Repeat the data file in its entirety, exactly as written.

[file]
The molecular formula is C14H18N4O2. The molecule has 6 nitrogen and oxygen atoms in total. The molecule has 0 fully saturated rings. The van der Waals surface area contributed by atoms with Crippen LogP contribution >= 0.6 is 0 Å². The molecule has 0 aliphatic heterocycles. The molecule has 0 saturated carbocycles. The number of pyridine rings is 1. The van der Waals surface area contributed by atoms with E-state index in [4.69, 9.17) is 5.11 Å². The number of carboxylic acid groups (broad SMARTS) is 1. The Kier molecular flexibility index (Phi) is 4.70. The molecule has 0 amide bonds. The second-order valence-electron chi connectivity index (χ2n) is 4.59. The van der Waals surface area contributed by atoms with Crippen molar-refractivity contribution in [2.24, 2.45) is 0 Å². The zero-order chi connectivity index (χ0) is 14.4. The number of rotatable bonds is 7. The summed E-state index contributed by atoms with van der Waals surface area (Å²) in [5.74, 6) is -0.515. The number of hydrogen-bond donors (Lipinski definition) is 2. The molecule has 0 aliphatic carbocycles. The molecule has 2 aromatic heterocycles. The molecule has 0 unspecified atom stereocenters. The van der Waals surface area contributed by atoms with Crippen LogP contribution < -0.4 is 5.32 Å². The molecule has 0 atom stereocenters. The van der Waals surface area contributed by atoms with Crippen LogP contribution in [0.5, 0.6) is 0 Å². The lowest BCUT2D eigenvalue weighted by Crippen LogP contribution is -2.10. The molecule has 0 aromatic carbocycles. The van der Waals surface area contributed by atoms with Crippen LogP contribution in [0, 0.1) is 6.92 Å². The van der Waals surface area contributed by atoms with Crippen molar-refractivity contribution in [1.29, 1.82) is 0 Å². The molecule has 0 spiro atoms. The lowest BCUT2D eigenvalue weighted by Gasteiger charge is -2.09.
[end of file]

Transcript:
The molecular formula is C14H18N4O2. The molecule has 6 nitrogen and oxygen atoms in total. The molecule has 0 fully saturated rings. The van der Waals surface area contributed by atoms with Crippen LogP contribution >= 0.6 is 0 Å². The molecule has 0 aliphatic heterocycles. The molecule has 0 saturated carbocycles. The number of pyridine rings is 1. The van der Waals surface area contributed by atoms with E-state index in [4.69, 9.17) is 5.11 Å². The number of carboxylic acid groups (broad SMARTS) is 1. The Kier molecular flexibility index (Phi) is 4.70. The molecule has 0 amide bonds. The second-order valence-electron chi connectivity index (χ2n) is 4.59. The van der Waals surface area contributed by atoms with Crippen molar-refractivity contribution in [2.24, 2.45) is 0 Å². The zero-order chi connectivity index (χ0) is 14.4. The number of rotatable bonds is 7. The summed E-state index contributed by atoms with van der Waals surface area (Å²) in [5.74, 6) is -0.515. The number of hydrogen-bond donors (Lipinski definition) is 2. The molecule has 0 aliphatic carbocycles. The molecule has 2 aromatic heterocycles. The molecule has 0 unspecified atom stereocenters. The van der Waals surface area contributed by atoms with Crippen LogP contribution < -0.4 is 5.32 Å². The molecule has 0 atom stereocenters. The van der Waals surface area contributed by atoms with Crippen LogP contribution in [0.5, 0.6) is 0 Å². The lowest BCUT2D eigenvalue weighted by Crippen LogP contribution is -2.10. The molecule has 0 aromatic carbocycles. The van der Waals surface area contributed by atoms with Crippen LogP contribution in [0, 0.1) is 6.92 Å². The van der Waals surface area contributed by atoms with Crippen molar-refractivity contribution in [1.29, 1.82) is 0 Å². The molecule has 0 spiro atoms. The lowest BCUT2D eigenvalue weighted by Gasteiger charge is -2.09.